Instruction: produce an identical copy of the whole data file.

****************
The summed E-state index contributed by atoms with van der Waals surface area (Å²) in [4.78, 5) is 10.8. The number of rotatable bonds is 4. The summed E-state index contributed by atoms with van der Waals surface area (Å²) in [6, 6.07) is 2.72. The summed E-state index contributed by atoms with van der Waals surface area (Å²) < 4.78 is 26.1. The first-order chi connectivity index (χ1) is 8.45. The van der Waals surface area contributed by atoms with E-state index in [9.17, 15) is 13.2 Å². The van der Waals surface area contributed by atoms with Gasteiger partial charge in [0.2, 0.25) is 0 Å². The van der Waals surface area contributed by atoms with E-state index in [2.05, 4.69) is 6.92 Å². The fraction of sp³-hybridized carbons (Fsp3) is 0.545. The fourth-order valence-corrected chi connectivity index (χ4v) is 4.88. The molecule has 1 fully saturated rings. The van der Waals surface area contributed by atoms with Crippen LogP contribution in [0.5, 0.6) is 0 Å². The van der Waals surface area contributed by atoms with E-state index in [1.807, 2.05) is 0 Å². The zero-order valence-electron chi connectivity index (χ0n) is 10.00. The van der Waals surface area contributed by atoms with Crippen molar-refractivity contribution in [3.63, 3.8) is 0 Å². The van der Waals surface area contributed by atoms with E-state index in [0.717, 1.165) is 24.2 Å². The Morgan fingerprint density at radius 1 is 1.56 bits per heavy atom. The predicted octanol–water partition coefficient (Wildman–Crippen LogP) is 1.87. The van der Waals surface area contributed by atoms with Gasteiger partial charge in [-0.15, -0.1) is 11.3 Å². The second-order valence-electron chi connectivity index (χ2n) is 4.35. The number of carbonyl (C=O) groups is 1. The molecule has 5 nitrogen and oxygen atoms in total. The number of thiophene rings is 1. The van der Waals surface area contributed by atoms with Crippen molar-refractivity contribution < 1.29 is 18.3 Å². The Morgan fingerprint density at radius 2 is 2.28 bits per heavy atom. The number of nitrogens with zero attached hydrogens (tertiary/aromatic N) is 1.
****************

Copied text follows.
The summed E-state index contributed by atoms with van der Waals surface area (Å²) in [4.78, 5) is 10.8. The number of rotatable bonds is 4. The summed E-state index contributed by atoms with van der Waals surface area (Å²) in [6, 6.07) is 2.72. The summed E-state index contributed by atoms with van der Waals surface area (Å²) < 4.78 is 26.1. The first-order chi connectivity index (χ1) is 8.45. The van der Waals surface area contributed by atoms with E-state index in [9.17, 15) is 13.2 Å². The van der Waals surface area contributed by atoms with Gasteiger partial charge in [0.2, 0.25) is 0 Å². The van der Waals surface area contributed by atoms with E-state index in [2.05, 4.69) is 6.92 Å². The fraction of sp³-hybridized carbons (Fsp3) is 0.545. The fourth-order valence-corrected chi connectivity index (χ4v) is 4.88. The molecule has 1 fully saturated rings. The van der Waals surface area contributed by atoms with Crippen LogP contribution in [0.5, 0.6) is 0 Å². The van der Waals surface area contributed by atoms with E-state index in [1.807, 2.05) is 0 Å². The zero-order valence-electron chi connectivity index (χ0n) is 10.00. The van der Waals surface area contributed by atoms with Crippen molar-refractivity contribution in [3.63, 3.8) is 0 Å². The van der Waals surface area contributed by atoms with E-state index in [0.717, 1.165) is 24.2 Å². The Morgan fingerprint density at radius 1 is 1.56 bits per heavy atom. The predicted octanol–water partition coefficient (Wildman–Crippen LogP) is 1.87. The van der Waals surface area contributed by atoms with Gasteiger partial charge in [-0.15, -0.1) is 11.3 Å². The second-order valence-electron chi connectivity index (χ2n) is 4.35. The number of carbonyl (C=O) groups is 1. The molecule has 5 nitrogen and oxygen atoms in total. The number of thiophene rings is 1. The van der Waals surface area contributed by atoms with Crippen molar-refractivity contribution < 1.29 is 18.3 Å². The Morgan fingerprint density at radius 2 is 2.28 bits per heavy atom. The number of nitrogens with zero attached hydrogens (tertiary/aromatic N) is 1.